Getting paid is awesome. I enjoy it. I enjoy the work that I do and delivering a quality product consistently to clients. But there are times when I need to create something that is just for me. Not for money. But for the sole purpose of feeding my soul.
Todd Henry talks about this in his book The Accidental Creative. He calls it “Unnecessary Creating.” The act of creating something unnecessarily, not for money, is something that must be worked into our creative practices in order to maintain a healthy working level. It allows you to take risks, to innovate, to explore, to find wilderness. We have to make stuff to make a living, but we have to make stuff for ourselves to remember why we do what what we do. Why make something that won’t make you money? To remember the why. So we don’t “lose the love for the process” as Todd Henry says. Because when you lose the love for the process, you burnout.
For photographers, especially in our busiest seasons, we are tempted to lock the camera up in the closet and not get it out until we have to. But it is in these seasons when we need to be cultivating our creativity the most. That’s why Jen and I started a personal project a few years ago where we photographed artists in their daily lives. Telling the story that an artist is always creating:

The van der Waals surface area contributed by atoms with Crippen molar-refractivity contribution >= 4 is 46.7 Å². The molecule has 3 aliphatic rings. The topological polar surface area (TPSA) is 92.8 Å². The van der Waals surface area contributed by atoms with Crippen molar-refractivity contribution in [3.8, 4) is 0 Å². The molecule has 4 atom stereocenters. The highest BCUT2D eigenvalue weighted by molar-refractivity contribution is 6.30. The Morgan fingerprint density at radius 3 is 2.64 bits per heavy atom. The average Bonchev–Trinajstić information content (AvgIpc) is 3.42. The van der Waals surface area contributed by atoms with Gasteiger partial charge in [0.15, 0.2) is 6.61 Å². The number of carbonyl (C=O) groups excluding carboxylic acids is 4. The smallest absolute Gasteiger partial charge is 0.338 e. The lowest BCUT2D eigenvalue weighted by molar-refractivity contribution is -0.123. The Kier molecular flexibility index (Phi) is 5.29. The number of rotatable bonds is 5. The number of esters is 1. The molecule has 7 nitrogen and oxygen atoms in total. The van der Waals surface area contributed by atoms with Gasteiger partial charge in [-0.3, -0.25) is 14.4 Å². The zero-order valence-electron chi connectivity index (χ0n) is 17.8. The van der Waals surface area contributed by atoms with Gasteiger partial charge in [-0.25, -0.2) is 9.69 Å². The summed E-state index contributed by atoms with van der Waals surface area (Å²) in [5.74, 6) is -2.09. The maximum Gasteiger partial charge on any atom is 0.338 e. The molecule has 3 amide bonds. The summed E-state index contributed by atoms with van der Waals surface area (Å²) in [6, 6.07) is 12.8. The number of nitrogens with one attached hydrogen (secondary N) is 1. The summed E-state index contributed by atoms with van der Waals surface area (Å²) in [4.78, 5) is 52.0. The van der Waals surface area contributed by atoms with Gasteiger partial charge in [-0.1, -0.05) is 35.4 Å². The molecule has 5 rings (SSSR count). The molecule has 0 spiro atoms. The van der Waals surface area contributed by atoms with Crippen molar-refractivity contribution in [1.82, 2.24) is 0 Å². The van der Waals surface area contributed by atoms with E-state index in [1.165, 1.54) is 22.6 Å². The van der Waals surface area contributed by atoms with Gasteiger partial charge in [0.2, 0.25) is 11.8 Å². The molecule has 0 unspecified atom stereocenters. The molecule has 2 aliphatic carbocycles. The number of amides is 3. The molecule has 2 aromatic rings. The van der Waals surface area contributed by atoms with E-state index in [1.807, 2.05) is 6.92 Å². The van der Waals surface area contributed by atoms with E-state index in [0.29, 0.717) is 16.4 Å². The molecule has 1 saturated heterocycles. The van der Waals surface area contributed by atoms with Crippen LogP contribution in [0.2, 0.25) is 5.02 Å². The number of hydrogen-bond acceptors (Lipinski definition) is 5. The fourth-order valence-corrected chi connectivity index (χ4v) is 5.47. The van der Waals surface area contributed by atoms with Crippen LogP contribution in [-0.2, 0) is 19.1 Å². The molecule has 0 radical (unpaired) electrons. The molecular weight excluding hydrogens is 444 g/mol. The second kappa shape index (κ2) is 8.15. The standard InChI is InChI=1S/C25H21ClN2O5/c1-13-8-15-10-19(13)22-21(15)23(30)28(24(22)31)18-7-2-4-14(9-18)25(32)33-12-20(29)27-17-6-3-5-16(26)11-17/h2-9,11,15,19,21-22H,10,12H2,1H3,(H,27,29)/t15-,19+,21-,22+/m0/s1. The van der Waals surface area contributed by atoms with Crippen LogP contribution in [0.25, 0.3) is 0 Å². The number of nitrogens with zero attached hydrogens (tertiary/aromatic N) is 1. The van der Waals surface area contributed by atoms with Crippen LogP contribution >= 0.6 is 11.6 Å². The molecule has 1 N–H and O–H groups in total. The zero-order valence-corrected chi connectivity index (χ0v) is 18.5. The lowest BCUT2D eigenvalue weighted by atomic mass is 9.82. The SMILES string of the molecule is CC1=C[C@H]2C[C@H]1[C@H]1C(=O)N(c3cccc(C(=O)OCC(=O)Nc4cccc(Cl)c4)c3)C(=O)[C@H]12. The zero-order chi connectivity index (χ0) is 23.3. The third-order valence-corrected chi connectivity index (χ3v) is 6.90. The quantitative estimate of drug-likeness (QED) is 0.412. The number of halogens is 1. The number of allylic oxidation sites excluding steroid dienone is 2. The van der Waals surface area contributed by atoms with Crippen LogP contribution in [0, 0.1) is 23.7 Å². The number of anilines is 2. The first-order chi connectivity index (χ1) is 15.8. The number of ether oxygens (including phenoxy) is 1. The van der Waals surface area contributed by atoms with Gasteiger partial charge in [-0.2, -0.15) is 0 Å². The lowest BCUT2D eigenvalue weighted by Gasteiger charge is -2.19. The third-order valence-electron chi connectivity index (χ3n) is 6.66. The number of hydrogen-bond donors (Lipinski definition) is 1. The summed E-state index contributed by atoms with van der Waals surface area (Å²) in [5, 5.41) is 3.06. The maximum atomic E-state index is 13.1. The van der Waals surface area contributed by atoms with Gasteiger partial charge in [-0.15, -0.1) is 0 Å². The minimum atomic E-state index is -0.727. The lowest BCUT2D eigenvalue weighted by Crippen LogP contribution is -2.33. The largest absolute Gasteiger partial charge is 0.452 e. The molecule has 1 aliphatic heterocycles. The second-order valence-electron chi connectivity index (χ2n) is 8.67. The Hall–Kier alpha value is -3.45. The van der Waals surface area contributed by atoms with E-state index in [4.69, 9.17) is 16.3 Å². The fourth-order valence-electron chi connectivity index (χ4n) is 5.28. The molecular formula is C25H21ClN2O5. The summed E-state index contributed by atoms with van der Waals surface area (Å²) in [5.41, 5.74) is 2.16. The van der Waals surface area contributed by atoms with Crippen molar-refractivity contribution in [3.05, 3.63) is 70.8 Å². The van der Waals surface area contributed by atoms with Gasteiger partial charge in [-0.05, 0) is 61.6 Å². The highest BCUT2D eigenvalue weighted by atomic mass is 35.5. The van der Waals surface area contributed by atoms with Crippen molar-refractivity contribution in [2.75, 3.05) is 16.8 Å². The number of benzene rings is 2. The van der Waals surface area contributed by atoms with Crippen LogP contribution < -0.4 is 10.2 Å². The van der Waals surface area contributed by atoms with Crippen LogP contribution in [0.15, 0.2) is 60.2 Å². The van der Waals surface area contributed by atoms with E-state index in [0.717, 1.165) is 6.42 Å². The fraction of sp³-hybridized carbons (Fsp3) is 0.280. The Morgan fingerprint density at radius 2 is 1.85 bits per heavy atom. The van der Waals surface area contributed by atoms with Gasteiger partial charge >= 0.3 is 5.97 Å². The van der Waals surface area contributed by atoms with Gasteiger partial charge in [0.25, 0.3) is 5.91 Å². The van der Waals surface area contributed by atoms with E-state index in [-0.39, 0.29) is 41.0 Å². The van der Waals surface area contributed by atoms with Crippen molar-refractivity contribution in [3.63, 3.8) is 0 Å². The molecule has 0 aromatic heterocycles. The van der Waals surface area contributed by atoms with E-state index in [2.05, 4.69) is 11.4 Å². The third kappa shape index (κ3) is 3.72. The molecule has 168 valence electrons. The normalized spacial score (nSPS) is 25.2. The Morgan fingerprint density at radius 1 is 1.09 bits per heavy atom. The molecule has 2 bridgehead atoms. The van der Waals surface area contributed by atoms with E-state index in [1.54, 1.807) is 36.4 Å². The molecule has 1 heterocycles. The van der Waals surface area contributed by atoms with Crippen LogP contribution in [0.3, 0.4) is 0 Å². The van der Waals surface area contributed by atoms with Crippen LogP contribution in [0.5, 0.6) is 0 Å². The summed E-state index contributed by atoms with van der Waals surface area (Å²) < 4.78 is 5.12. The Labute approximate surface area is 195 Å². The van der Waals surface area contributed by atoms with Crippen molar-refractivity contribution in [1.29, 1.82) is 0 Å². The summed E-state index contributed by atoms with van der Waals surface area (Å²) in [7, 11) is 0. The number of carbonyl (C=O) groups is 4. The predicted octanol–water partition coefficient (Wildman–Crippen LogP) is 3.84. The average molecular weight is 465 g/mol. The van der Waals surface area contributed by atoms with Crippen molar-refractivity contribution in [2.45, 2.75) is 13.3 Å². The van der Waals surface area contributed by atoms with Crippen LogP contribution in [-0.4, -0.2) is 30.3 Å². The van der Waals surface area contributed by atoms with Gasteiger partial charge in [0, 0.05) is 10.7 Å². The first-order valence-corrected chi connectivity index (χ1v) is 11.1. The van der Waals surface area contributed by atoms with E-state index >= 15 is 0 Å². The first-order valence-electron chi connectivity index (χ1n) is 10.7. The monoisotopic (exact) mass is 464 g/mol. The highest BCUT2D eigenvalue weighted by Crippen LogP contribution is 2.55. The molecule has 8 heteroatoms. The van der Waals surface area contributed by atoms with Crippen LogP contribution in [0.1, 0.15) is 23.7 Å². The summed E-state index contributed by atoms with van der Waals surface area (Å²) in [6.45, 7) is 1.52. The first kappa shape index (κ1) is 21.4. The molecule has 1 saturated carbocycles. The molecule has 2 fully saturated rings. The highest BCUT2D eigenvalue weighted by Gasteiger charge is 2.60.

Now we are focusing on landscapes and documenting our travels as our main source of personal work:
Whatever you do, just make it matter. Make it mean something to you because it’s for you and only you. Your personal work is going to feed your paid work. This is one of the many ways long-term creative entrepreneurs cultivate resilience. They are intentional with what they get paid to do, but even more so with what they don’t. The Resilient Creative keeps the love for their craft close. They make stuff they don’t get paid for, so they can keep getting paid to make stuff. It’s the messed up, backwards, truth of being a creative entrepreneur. Don’t lose the love for the process, folks! It’s what keeps us going.
Make something for yourself today. It doesn’t have to be the best think you’ve ever made. But take a risk.